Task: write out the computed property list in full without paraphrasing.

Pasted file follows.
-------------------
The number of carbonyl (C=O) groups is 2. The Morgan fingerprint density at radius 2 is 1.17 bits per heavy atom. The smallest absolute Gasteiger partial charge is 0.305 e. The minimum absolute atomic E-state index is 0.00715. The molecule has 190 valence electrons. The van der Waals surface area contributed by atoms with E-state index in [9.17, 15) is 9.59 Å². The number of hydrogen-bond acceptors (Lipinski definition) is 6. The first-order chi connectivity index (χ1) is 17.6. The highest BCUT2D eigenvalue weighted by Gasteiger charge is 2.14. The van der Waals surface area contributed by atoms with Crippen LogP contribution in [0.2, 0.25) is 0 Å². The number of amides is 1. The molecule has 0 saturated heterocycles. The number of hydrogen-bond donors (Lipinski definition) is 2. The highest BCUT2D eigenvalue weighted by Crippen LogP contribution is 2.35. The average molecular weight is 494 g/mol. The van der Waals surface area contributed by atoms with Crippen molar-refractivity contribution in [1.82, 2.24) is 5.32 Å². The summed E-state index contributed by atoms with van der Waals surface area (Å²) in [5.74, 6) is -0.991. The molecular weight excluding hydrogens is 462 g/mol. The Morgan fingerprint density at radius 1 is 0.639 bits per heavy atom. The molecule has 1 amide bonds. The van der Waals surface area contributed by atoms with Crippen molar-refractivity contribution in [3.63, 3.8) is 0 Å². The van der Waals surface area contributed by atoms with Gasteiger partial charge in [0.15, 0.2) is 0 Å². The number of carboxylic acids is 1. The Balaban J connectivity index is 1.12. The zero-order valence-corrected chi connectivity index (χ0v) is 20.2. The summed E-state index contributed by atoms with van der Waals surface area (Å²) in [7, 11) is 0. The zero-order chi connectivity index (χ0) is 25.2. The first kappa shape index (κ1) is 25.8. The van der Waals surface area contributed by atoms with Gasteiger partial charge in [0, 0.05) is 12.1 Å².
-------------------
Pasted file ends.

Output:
The number of carbonyl (C=O) groups is 2. The Morgan fingerprint density at radius 2 is 1.17 bits per heavy atom. The smallest absolute Gasteiger partial charge is 0.305 e. The minimum absolute atomic E-state index is 0.00715. The molecule has 190 valence electrons. The van der Waals surface area contributed by atoms with E-state index in [9.17, 15) is 9.59 Å². The number of hydrogen-bond acceptors (Lipinski definition) is 6. The first-order chi connectivity index (χ1) is 17.6. The highest BCUT2D eigenvalue weighted by Gasteiger charge is 2.14. The van der Waals surface area contributed by atoms with Crippen LogP contribution in [0.2, 0.25) is 0 Å². The number of amides is 1. The molecule has 0 saturated heterocycles. The number of hydrogen-bond donors (Lipinski definition) is 2. The highest BCUT2D eigenvalue weighted by Crippen LogP contribution is 2.35. The average molecular weight is 494 g/mol. The van der Waals surface area contributed by atoms with Crippen molar-refractivity contribution in [1.82, 2.24) is 5.32 Å². The summed E-state index contributed by atoms with van der Waals surface area (Å²) in [5.74, 6) is -0.991. The molecular weight excluding hydrogens is 462 g/mol. The Morgan fingerprint density at radius 1 is 0.639 bits per heavy atom. The molecule has 1 amide bonds. The van der Waals surface area contributed by atoms with Crippen molar-refractivity contribution in [3.63, 3.8) is 0 Å². The van der Waals surface area contributed by atoms with Gasteiger partial charge in [0.15, 0.2) is 0 Å². The number of carboxylic acids is 1. The Balaban J connectivity index is 1.12. The zero-order valence-corrected chi connectivity index (χ0v) is 20.2. The summed E-state index contributed by atoms with van der Waals surface area (Å²) in [7, 11) is 0. The zero-order chi connectivity index (χ0) is 25.2. The first kappa shape index (κ1) is 25.8. The van der Waals surface area contributed by atoms with Gasteiger partial charge in [0, 0.05) is 12.1 Å².